Where are your wills?
I asked my mother “Where are your wills?”
She pulled a faded, hand-written document out of a drawer. (My mother was organized, she knew where every piece of paper was filed.)
The will was from 1963, before Patty, our youngest sister was born. Should my parents die prematurely, it left the three sisters and all their assets to our maternal grandparents.
A bit outdated since my grandparents had passed away and the FOUR of us were adults. I informed my parents we would be updating their wills. (This was not an option.)
Before going to the attorney, I consulted with my sisters as to whom should be the executor and alternative. They all agreed I should be in charge, and Patty should be second. The “assets” would be split between the four of us (which was ultimately a non-issue.)
I found an attorney offered at a discount by AARP, and off went my parents and me to set their affairs in order.
The attorney helped us complete wills and power of attorney documents. Dad was confused by the medical power of attorney/advance directive, so we took it home to complete.
My mother assured us she wanted no extra measures; when it was her time to go, she wished to pass on without any artificial means of resuscitation. This is called “DNR” – Do Not Resuscitate. (In spite of having this document, at every hospital visit they would ask again if her desire was DNR.)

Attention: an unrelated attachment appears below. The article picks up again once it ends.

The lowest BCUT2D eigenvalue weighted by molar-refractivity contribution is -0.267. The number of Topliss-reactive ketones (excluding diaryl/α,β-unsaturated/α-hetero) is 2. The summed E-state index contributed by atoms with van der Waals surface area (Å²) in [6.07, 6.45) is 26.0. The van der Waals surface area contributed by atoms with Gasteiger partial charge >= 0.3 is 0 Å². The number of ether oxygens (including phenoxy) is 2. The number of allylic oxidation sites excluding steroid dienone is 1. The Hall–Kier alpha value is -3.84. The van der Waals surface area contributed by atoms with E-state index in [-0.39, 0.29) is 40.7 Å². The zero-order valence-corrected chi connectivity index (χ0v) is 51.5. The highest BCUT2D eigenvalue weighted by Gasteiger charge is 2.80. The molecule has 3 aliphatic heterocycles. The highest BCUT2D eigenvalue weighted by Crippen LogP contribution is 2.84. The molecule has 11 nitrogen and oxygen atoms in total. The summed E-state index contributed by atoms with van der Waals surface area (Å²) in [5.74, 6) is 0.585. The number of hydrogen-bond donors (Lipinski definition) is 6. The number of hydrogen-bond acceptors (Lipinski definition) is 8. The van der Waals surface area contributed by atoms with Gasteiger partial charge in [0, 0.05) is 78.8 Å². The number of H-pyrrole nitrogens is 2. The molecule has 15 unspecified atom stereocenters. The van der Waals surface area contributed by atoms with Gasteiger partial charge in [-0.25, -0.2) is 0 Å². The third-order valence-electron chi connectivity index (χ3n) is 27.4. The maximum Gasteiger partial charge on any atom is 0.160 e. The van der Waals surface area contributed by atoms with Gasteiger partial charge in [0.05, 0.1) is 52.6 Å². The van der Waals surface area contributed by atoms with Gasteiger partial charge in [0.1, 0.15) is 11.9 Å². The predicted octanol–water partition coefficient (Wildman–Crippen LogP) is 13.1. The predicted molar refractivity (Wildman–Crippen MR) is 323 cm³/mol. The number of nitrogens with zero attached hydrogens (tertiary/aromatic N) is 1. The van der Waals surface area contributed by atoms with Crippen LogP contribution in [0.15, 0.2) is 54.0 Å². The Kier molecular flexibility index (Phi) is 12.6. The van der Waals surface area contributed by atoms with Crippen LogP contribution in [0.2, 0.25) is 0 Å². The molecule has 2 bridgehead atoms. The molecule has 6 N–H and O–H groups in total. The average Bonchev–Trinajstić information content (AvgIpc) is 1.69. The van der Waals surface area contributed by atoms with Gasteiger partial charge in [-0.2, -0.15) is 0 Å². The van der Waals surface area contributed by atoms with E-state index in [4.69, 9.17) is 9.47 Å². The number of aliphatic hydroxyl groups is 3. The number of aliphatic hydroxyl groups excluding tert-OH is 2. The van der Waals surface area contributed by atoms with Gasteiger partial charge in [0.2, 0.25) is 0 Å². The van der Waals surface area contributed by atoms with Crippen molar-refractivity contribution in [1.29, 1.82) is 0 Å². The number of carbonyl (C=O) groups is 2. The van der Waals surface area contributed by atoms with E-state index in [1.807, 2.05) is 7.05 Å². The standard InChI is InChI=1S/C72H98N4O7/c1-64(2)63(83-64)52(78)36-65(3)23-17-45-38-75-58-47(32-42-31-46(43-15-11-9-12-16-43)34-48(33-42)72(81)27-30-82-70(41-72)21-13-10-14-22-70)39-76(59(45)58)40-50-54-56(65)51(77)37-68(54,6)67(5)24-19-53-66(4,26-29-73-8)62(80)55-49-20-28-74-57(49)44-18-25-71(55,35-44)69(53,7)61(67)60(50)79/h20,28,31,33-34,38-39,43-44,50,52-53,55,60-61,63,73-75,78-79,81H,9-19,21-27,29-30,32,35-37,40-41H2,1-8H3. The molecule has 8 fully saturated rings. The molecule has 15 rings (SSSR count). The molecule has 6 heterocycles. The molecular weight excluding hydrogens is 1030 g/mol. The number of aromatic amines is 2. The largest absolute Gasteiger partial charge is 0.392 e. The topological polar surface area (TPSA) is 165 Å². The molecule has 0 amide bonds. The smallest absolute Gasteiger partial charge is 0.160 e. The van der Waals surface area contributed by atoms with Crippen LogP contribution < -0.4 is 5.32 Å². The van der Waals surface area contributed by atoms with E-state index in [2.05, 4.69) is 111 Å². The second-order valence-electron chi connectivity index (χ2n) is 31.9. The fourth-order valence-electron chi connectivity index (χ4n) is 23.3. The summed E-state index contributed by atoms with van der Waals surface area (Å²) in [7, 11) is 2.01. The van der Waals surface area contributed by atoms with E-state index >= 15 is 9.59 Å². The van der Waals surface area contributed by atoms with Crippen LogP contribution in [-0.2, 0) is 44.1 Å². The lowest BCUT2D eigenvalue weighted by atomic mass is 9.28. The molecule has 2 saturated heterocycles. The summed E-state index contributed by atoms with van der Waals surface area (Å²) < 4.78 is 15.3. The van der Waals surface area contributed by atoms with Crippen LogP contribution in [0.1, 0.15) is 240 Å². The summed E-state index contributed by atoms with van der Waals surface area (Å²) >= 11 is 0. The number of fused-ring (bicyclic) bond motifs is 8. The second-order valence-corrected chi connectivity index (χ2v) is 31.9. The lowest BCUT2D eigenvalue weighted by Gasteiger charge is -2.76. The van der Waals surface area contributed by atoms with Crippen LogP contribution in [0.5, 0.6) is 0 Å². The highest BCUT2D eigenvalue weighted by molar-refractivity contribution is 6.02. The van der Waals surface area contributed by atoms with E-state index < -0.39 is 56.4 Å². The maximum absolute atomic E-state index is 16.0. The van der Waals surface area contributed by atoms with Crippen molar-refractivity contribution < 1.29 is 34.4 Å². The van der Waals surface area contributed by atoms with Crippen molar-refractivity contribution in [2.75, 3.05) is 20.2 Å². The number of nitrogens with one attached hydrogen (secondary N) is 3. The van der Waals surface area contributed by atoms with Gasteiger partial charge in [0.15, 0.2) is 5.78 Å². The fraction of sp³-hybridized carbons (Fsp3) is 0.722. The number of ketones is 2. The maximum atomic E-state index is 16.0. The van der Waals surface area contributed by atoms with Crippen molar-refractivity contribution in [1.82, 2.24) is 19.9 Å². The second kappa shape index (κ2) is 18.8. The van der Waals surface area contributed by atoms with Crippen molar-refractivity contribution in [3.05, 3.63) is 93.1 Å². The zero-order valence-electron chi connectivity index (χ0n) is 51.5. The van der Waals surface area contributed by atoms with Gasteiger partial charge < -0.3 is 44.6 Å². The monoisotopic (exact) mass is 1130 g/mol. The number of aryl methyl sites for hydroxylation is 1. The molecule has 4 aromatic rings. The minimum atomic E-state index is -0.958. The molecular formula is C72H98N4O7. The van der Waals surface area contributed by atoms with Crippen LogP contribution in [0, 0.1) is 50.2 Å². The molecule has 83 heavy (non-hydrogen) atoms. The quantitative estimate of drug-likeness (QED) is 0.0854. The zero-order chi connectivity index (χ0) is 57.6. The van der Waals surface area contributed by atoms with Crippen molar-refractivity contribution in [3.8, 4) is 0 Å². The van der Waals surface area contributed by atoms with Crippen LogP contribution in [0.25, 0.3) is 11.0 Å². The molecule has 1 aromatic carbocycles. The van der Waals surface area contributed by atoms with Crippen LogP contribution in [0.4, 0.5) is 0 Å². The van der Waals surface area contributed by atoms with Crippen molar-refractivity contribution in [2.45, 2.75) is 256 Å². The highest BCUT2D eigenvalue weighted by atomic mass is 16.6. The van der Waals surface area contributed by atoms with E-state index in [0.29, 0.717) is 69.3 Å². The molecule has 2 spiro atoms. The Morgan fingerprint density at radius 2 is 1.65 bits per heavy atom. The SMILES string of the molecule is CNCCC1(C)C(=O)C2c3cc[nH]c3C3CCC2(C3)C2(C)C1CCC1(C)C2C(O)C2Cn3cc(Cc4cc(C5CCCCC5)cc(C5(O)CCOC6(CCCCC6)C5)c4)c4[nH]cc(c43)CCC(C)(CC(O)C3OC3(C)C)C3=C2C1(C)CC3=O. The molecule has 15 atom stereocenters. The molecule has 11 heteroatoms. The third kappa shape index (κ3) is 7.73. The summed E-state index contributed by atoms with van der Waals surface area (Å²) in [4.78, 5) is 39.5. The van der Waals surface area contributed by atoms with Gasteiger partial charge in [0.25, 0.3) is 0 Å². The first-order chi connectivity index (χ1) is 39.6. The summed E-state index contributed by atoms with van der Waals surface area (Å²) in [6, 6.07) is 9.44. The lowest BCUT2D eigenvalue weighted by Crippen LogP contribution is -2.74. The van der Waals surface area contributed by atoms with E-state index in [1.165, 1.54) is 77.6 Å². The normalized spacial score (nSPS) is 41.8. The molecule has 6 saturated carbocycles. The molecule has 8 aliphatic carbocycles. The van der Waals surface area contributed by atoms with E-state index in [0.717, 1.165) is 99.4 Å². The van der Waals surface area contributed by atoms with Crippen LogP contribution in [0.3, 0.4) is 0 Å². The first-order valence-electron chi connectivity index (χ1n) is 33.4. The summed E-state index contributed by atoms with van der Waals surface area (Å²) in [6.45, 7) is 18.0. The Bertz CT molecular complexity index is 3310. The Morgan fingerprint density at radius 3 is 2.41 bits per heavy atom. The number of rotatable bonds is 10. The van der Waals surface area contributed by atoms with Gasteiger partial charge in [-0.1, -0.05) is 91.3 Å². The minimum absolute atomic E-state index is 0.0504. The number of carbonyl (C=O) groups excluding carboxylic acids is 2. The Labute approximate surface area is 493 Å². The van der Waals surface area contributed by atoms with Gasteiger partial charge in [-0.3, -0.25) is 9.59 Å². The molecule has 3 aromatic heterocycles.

My father was another story. He did (sort of) agree that there should be no extra measures to keep him alive. When it came to the specific questions, he became confused and could not make specific decisions regarding care should he become incompetent.
“Dad, do you want any extra measures to prolong your life?” No.
“Do you want nutrition through a tube?” I don’t know.
“Would you want extra hydration, like an IV?” I don’t know.
“Do you want medications…” I don’t know.
Finally, I said, “Dad, let’s just put down it’s up to your caregivers.” Okay.
I did not know then how real those type of decisions would become.